A good plan is the fundamental requirement for approaching a large project, such as a “website re-launch”. Apart from the technical aspects, a variety of editorial questions arise: Should existing content be taken across? Does this content still sound good today, or should it be adapted to the current reading habits; that is, should they become more direct, succinct and shorter? Does Google still class the headlines as relevant, or should more keywords be included? Do we have all meta data that are needed in the new CMS? Who could have predicted back in 2008 that the mobile use of websites would increase so substantially that all of a sudden geo-coordinates are expected in any good article?
In October 2013, we started such a large project – the re-launch of redbull.com.
We call that complex and sophisticated process described above “content inventory & audit”. It is the first step in migration. To put it simply, we had a good look around redbull.com and decided where everything should go and what needed to be done to make it sound and look great for the user and for it to be found by our favourite search engine.
After the inventory, we took a closer look at the users: How do they communicate today? How do they consume? Denglish – a good thing? Without a good glossary, and with all the Do’s and Dont’s, it’s simply impossible. The great fun begins when a localisation for three languages is added to the lot, as was the case here.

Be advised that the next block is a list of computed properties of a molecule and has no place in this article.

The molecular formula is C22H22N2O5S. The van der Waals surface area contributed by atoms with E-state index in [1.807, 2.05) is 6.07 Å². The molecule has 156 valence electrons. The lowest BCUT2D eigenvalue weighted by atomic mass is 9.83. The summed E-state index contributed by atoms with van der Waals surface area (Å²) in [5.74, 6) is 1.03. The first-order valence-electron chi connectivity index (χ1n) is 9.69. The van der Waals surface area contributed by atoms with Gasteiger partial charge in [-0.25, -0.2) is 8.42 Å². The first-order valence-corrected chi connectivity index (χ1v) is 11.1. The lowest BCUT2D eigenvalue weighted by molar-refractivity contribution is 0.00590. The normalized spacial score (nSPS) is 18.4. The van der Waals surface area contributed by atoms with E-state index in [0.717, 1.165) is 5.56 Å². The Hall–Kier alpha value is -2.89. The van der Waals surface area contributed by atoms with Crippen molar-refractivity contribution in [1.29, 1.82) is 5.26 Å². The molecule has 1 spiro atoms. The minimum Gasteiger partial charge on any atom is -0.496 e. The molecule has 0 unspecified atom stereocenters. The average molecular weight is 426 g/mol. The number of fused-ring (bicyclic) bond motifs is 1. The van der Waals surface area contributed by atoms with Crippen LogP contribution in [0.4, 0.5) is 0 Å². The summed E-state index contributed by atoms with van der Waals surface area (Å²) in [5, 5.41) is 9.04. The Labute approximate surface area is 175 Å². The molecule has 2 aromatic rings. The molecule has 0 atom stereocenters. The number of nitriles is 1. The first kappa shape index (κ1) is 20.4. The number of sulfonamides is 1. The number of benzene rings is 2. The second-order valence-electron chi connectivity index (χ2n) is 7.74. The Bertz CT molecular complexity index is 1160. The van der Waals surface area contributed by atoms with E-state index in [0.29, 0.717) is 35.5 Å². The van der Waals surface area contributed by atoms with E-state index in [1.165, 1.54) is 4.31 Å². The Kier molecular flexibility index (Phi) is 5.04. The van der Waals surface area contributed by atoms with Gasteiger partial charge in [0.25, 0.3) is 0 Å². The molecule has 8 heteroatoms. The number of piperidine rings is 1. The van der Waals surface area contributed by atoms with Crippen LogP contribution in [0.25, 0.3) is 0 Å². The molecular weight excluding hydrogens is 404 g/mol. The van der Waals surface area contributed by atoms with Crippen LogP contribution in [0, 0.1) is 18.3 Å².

Based on the inventory, the glossary and the tested workflows, we developed a migration concept that allowed us to estimate the time and staff investment.
While we’re talking about staff: If you want to be the best site in the world of extreme sports, you need real experts. People who know the difference between a fingerwhip and a one-handed tailwhip and are then able to write about it. That’s who we recruited.
After all that planning, we moved into production, which is the content management, copywriting and the actual localisation of the content. Since redbull.com boasts a wealth of contents, we developed an agile work flow to meet the deadlines. In summary: 15 editors, 1 project manager, 4 continents, 24/7 production – and all that synchronised for the different time zones. A true virtual newsroom.
Since the editors practically “held the content in their hands”, they also assumed the role of quality assurance in content management: No image without captions, no contribution about Sebastian Vettel without a track description of his latest race, no video without a suitable playlist. And, of course, search engine optimisation of all the texts. That’s a given.
When something didn’t quite work right, we notified the technical support and we also took over the bug reporting.
Since the migration went so smoothly, we simply carried on. Since the re-launch in March 2013, we have been localising hot-off-the-press stories from the world of extreme sports every single day for millions of German, French and Spanish users. Now, we really are quite proud of that!